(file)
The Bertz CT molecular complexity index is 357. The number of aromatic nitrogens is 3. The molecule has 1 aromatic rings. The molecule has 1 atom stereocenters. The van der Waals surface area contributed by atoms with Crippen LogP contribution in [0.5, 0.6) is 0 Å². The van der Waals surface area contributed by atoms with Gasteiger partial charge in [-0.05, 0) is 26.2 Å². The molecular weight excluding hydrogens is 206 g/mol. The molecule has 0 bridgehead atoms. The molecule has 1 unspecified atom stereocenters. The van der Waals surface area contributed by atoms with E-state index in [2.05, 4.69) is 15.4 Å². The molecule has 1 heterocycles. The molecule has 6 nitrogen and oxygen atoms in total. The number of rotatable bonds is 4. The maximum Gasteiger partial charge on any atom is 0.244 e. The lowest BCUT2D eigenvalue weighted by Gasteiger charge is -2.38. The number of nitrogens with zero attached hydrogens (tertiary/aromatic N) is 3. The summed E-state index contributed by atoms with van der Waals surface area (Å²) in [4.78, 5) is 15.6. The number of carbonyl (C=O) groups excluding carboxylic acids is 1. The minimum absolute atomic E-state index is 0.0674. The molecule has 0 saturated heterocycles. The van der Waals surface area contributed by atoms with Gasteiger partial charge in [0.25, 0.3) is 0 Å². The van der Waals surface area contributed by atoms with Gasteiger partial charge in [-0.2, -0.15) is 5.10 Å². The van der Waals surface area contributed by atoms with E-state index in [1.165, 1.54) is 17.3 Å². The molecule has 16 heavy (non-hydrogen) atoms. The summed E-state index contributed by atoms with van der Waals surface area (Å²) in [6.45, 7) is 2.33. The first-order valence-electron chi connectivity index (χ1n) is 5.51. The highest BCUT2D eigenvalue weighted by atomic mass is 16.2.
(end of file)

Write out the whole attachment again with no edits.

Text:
The Bertz CT molecular complexity index is 357. The number of aromatic nitrogens is 3. The molecule has 1 aromatic rings. The molecule has 1 atom stereocenters. The van der Waals surface area contributed by atoms with Crippen LogP contribution in [0.5, 0.6) is 0 Å². The van der Waals surface area contributed by atoms with Gasteiger partial charge in [-0.05, 0) is 26.2 Å². The molecular weight excluding hydrogens is 206 g/mol. The molecule has 0 bridgehead atoms. The molecule has 1 unspecified atom stereocenters. The van der Waals surface area contributed by atoms with E-state index in [2.05, 4.69) is 15.4 Å². The molecule has 1 heterocycles. The molecule has 6 nitrogen and oxygen atoms in total. The number of rotatable bonds is 4. The maximum Gasteiger partial charge on any atom is 0.244 e. The lowest BCUT2D eigenvalue weighted by Gasteiger charge is -2.38. The number of nitrogens with zero attached hydrogens (tertiary/aromatic N) is 3. The summed E-state index contributed by atoms with van der Waals surface area (Å²) in [4.78, 5) is 15.6. The number of carbonyl (C=O) groups excluding carboxylic acids is 1. The minimum absolute atomic E-state index is 0.0674. The molecule has 0 saturated heterocycles. The van der Waals surface area contributed by atoms with Gasteiger partial charge in [0.25, 0.3) is 0 Å². The van der Waals surface area contributed by atoms with Gasteiger partial charge in [-0.2, -0.15) is 5.10 Å². The van der Waals surface area contributed by atoms with E-state index in [1.165, 1.54) is 17.3 Å². The molecule has 16 heavy (non-hydrogen) atoms. The summed E-state index contributed by atoms with van der Waals surface area (Å²) in [6.45, 7) is 2.33. The first-order valence-electron chi connectivity index (χ1n) is 5.51. The highest BCUT2D eigenvalue weighted by atomic mass is 16.2.